Today is a day to be joyful for science-minded Android users. Wolfram Alpha has just released a ton of new science and math calculation apps in Google Play. They run the gamut from basic fractions and pre-algebra all the way up to materials science and astronomy. Wolfram Alpha previously released similar calculus and algebra course assistants.
Update: The issue (#10230007) has been marked as resolved by the Play Store team. Apps should install and update fine now.
For the last week or so, a great number of Android users have become increasingly frustrated with frequent "Package file is invalid" errors when updating or installing apps. A variety of supposed fixes have been put forward by the community, but have proven to be merely placebos. Now Google has confirmed there is an issue.
It took us a little longer than usual this time, but we're finally back with a short selection of last month's best new apps. It wasn't easy to narrow them down, but those readers who don't have time, spare cash, or patience enough for our longer semi-weekly roundups can't go wrong with the five apps we've chosen. If, by some chance, none of the apps below suit your fancy, we've got plenty of runners up too.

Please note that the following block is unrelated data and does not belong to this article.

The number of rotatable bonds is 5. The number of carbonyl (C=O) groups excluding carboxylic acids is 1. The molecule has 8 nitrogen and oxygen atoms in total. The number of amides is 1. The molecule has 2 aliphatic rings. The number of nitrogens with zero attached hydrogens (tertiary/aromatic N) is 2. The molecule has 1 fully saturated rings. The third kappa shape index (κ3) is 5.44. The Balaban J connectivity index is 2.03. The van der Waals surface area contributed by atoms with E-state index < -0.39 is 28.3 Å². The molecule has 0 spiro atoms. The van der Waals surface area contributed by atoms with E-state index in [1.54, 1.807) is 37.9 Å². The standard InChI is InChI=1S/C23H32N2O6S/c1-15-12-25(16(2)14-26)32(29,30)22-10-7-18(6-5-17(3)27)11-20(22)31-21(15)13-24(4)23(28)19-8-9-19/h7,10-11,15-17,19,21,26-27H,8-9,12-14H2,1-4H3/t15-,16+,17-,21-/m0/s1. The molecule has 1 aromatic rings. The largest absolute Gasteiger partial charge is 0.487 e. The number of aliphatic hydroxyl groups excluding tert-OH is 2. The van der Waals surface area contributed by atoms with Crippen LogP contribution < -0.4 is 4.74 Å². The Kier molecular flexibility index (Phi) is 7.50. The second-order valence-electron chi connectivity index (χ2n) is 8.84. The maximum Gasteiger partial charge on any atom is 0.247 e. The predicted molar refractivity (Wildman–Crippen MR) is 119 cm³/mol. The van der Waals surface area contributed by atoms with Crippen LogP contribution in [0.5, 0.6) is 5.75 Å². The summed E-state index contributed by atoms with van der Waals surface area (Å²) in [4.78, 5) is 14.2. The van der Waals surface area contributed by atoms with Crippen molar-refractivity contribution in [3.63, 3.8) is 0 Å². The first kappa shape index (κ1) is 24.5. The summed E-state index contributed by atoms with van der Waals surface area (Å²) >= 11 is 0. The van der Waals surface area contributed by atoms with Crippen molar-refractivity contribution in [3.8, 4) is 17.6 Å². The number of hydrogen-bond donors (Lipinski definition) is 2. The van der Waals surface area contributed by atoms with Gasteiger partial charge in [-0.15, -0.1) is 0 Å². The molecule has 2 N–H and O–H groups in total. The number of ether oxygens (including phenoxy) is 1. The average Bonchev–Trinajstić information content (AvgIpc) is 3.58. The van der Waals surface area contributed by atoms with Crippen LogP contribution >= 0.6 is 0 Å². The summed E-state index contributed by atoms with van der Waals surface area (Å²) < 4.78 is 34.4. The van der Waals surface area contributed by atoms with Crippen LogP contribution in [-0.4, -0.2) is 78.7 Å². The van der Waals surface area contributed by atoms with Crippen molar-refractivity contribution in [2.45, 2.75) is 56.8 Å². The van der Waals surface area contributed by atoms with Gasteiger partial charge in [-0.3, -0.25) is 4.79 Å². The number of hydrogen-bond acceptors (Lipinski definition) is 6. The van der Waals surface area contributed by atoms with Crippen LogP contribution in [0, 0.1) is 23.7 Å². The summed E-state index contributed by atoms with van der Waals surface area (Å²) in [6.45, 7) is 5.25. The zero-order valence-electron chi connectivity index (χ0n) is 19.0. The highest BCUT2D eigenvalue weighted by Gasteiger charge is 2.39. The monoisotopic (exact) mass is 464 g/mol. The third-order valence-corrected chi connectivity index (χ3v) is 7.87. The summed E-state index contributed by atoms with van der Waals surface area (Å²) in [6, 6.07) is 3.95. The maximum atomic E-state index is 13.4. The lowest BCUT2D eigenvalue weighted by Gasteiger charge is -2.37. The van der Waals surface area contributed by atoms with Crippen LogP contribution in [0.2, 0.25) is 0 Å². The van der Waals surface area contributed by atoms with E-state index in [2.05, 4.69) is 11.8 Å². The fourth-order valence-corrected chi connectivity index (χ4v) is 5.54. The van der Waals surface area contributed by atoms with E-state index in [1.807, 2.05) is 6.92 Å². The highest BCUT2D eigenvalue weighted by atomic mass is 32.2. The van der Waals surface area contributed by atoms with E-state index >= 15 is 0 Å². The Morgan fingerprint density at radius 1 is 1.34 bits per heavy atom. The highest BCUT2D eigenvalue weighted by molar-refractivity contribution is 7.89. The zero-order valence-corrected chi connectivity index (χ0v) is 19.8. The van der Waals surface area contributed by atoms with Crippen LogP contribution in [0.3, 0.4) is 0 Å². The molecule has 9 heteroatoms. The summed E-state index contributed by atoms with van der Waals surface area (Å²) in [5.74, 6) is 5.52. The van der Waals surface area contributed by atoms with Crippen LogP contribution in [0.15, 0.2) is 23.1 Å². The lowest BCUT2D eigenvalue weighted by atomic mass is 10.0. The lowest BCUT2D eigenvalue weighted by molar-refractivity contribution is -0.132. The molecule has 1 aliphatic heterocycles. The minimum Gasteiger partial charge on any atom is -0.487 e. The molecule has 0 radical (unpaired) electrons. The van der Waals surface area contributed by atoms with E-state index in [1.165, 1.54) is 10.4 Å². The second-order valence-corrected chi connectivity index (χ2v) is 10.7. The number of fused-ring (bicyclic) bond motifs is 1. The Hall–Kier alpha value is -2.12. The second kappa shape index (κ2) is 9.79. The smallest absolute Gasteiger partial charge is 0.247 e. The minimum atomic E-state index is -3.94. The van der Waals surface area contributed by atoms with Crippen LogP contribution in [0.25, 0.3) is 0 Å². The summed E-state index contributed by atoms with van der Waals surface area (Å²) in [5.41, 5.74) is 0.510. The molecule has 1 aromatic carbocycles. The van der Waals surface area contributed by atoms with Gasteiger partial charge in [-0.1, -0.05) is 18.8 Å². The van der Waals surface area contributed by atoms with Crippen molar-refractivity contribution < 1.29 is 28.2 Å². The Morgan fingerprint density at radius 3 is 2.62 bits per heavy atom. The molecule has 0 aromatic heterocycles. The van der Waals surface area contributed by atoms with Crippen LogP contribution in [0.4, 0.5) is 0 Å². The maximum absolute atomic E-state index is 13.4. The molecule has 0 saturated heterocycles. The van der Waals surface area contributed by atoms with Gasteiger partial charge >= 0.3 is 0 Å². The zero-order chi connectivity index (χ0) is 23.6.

This is the app roundup. The game roundup from last week can be found here.
Bitcoin is still emerging as an online currency, and that means issues are sure to pop up in the way it's implemented. This time there's an Android-specific problem. It turns out there's a weakness in the way Android generates random secure numbers (the Java SecureRandom class), which most Bitcoin apps use to create wallet IDs. That means an attacker could possibly figure out your wallet key and swipe your digital cash.
How much would you pay for an Android security suite that may occasionally be of use? Maybe $1.99? $4.99? How about $149.00? No? Well, that's what Kaspersky Lab is currently asking for its Mobile Security app in Google Play. Got a lot of cash to burn and very little common sense? Kaspersky Tablet Security is only $199.00. What?
See, the apps for phones and tablets used to cost $4.95 and $9.95, respectively.